26 May 2024 08:46 AM


Vappala Balachandran | 6 SEPTEMBER, 2015

Why Impoverished Pakistani Youth Cross the Border as Terrorists

Not an easy terrain

A leading Indian security observer had charted the evolution of Sajjad Ahmad from a poverty stricken school dropout to a Lashkar terrorist. Sajjad, a 22 year old resident of Rahim Yar Khan in Pakistan’s Punjab was apprehended by the Indian Army from Rafiabad in Baramulla district on August 27. Son of a landless labourer, Sajjad grazed cattle, became a truck conductor, then a construction worker, was arrested for murder, became a drug addict, was then recruited by Jamaat-ud-Dawa and “launched” in 2013. Similar stories were published about Mohammed Naved, another young Lashkar terrorist from Faisalabad who was caught on August 5 from the Jammu-Srinagar highway in Udhampur district. The story of the young Ajmal Kasab, the 26/11 attacker, who hailed from Okhara district in Punjab, is too well known.

Thousands of such uneducated, marginalized and impoverished youths are regularly recruited by Pakistan based terrorist factories. Conventional wisdom points a finger to the religious indoctrination at a very young age, encouraged by the much despised Inter-Services Intelligence (ISI). Deeper research however indicates that this is not the whole story. Geographical factors in Pakistan have greatly contributed to the degradation of agricultural land, water shortages, uneven distribution of resources, and increasing migration in search of jobs. An analysis on this security dimension was first made in 1997 by Canadian defence scientist Peter Gizewski who said that Pakistan was experiencing political instability due to geographical and climatic factors. The first intelligence agency to do a comprehensive analysis on the security implications of climate change and migration was the Canadian Security Intelligence Service (CSIS) who released a paper in 2004. The CSIS analysis reproduced Gizewski’s conclusions and said that Pakistan’s vulnerability had increased with political and environmental factors.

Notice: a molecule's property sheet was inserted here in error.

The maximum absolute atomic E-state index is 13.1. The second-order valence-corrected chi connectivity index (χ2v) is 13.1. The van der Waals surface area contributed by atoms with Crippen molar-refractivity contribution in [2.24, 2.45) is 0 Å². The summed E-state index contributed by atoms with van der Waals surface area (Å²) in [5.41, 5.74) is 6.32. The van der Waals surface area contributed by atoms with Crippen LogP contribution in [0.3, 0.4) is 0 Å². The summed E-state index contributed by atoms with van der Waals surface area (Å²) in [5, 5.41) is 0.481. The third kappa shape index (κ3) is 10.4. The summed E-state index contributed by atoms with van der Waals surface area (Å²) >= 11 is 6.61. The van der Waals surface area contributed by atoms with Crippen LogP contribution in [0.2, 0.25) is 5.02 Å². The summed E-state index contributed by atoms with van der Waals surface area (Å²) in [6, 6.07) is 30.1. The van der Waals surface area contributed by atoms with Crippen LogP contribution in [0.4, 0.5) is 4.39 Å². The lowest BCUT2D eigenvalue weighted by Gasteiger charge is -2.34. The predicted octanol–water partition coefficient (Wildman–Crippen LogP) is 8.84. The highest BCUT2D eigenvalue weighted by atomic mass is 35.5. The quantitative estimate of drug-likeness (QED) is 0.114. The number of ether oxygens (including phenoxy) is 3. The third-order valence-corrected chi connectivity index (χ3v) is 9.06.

The CSIS analysis said that precipitation in Pakistan was highly seasonal. Average rainfall during the wet season was likely to increase in later years. Similarly average temperatures during the dry season would also increase: “The result is that agricultural soils in much of the country would experience increased moisture loss during dry seasons and more extreme precipitation during the wet season, both of which are hazards for farmers”. Based on this analysis they predicted that climatic changes in Pakistan would exacerbate present environmental conditions that give rise to shortfalls in food production, rural poverty, migration and urban unrest.

Another important study “ Understanding Pakistan’s Water-Security Nexus” by US Institute of Peace( 2013) by three specialists including 2 Pakistani scholars also came to the same conclusion: “By 2030, experts expect this semiarid nation to decline from being water stressed to water scarce…Water shortages may well pose the greatest future threat to the viability of Pakistan’s economy”. Significantly it said that Pakistan has tried to evade this issue by blaming India and Afghanistan. The report said: “But it is intrastate water tensions that are threatening domestic political and environmental security in an already fragile region. Intrastate conflicts can cause more damage and violence than interstate water disputes. The link to violent conflict is evident in institutionalized social stratification and recurrent episodes of dispossession and migration”. This is the real reason why rural poor like Sajjad Ahmad, Mohammed Naved or Ajmal Kasab get entrapped by Pakistan’s terror factories.